The senior Marr introduced Dave to golf gradually, and gave him the foundation for one of the few classic swings still to be found among the tournament players. "I have a picture at home," Dave says, "showing me hitting a golf ball when I was 12 or 13, and the swing looks about the same as it does now. I'm still making the same mistakes."
When Dave was 14 and the Marr family had just moved back to Houston from Beaumont, Dave Marr Sr. died suddenly. That left Mrs. Marr with four children to support, of whom Dave was the eldest. He continued at St. Thomas parochial high school, but he also went to work for Robie Williams, an old friend of the Marrs, who was the pro at Memorial Park municipal golf course. Dave did all the odd jobs there are around a pro shop, including sweeping out at night. Williams kept Dave in clubs and balls, and saw to it that he had sufficient opportunity to play.
Marr was a good enough student at high school and a good enough golfer at Memorial Park to get a scholarship to Rice Institute at the age of 16. He kept it for only a year, and then the University of Houston, which was just beginning to get into big-time collegiate athletics, lured him away for its golf team. "I didn't really go to college seriously there," Marr says. "I just horsed around and played golf for a year and a half. But things were getting tough for my mother, who was working as a waitress at a Howard Johnson's, so I quit school and got a regular job."
By the time he was 19, Marr had decided to turn pro. One night at dinner during a Florida tournament he met Claude Harmon, the pro at the Seminole Golf Club in Palm Beach and at Winged Foot Golf Club near New York. A few days later Harmon offered him a job as an assistant to replace Mike Souchak, who was going out on the tour.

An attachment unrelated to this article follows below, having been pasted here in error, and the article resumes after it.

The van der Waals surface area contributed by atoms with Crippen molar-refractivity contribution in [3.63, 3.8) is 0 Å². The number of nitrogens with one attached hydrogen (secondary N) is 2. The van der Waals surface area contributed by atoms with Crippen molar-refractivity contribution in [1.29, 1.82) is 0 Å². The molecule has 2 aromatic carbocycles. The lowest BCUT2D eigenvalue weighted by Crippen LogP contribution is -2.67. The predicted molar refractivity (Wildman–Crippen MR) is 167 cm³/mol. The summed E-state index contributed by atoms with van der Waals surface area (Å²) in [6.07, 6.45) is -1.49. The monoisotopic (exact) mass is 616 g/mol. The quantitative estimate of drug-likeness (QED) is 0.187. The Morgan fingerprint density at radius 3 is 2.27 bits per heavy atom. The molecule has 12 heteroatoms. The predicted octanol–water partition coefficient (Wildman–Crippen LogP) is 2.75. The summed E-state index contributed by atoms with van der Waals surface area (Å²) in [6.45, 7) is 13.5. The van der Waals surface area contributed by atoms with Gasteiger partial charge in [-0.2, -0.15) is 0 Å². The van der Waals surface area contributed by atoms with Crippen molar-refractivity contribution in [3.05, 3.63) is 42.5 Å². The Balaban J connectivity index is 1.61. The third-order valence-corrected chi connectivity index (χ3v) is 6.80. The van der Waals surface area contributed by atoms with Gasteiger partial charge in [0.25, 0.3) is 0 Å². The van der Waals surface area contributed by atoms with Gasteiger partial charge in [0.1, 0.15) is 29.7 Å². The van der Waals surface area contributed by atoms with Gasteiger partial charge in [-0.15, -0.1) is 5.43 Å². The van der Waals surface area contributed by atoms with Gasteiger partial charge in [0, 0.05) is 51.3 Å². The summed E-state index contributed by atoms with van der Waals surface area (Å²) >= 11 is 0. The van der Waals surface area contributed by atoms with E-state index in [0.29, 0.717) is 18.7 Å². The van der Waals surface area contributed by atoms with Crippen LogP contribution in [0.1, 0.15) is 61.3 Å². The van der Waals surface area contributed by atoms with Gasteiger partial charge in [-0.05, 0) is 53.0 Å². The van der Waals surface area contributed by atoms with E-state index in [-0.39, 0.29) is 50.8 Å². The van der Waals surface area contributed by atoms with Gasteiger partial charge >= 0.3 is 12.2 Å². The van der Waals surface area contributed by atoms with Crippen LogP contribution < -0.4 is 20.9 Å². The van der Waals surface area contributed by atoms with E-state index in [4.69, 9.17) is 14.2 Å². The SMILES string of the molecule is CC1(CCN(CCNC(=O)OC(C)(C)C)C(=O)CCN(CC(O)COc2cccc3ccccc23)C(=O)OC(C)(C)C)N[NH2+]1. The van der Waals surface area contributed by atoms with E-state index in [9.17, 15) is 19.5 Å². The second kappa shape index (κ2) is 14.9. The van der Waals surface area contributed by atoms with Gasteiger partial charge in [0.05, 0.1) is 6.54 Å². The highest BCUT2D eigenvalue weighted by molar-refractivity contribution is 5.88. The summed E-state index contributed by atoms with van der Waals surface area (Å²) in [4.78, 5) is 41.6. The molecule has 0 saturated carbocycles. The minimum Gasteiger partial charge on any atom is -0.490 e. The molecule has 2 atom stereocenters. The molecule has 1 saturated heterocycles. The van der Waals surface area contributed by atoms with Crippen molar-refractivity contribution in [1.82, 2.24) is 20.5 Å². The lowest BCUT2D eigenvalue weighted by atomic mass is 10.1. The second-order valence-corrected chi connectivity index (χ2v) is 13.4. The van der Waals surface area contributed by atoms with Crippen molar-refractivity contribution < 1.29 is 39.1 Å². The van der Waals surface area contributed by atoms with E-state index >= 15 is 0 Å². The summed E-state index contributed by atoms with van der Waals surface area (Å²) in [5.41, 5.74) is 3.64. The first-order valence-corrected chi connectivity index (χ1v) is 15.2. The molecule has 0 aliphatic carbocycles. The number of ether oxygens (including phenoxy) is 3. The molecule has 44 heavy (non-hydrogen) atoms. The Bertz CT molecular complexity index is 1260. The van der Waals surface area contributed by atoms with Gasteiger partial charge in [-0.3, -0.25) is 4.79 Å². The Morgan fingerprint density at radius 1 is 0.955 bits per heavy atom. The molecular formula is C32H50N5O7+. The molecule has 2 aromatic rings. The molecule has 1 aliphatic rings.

Harmon and his wife, Alice, took the rough edges off the boy from Memorial Park, just as they had done for so many other assistants who went on to score big on the tour or to take lucrative club jobs. Marr learned his lessons well. Right after he won the PGA one of the first things he wanted to do was appear at the Harmons' house in a blue suit and Argyle socks, an ensemble that Alice Harmon had persuaded him to abandon shortly after she began polishing him up. Today, Dave's clothes are sometimes described by reporters as Madison Avenue. Actually, they are more like modified Princeton—tastefully reserved, but with just a hint of dash.
It was as a Harmon assistant that Marr really learned his craft. Even today, it is to Harmon that he turns for advice and assistance, and it was the Harmons who took charge of the wedding at Palm Springs, Calif, in 1960 when Marr married pretty Susan Davidson, then a minor backstage functionary working on a Victor Borge spectacular.
Susan was soon pregnant. At Portland, Ore. in 1960, she bore their first child, Elizabeth. David III followed a year later. When Dave left home to play in the PGA last month, Susan was nearly two weeks overdue with a third child. On Saturday, the third day of the tournament, Marr blew a two-foot putt and the lead on the 18th green in front of a few million TV viewers, including Susan. "If she didn't have the baby then," he said in the press tent afterward, "I guess she'll never have it." The next afternoon on the 18th green and again in front of TV, Dave sank the putt that won the championship. That was all Susan had been waiting for. A son, Anthony, was born 3� hours later.
After a promising start early this year, Marr began missing far too many short putts. When he failed to make the cut at the Masters his game went into a slump. The money was still coming in from all those ancillary benefits of pro golf, such as the Jantzen International Sports Club, one of the most rewarding endorsements an athlete can make. The only golfer in a group that included Gifford, Paul Hornung, Bobby Hull, Bob Cousy and Jerry West, Marr at least felt like a champion. He and Susan bought a new $40,000 house in the New York suburb of Larchmont, and Dave was enjoying his popularity in the TV-sports set that hangs out at Manuche's, Toots Shor's, and Eddie Condon's.
When Dave missed the cut at the U.S. Open in St. Louis, it was time to think seriously about golf. "I wish you could do something about David's attitude," Susan Marr said to Claude Harmon one evening while Dave was in Toronto playing in the Canadian Open. "He doesn't believe he can win anymore."
Trips with kings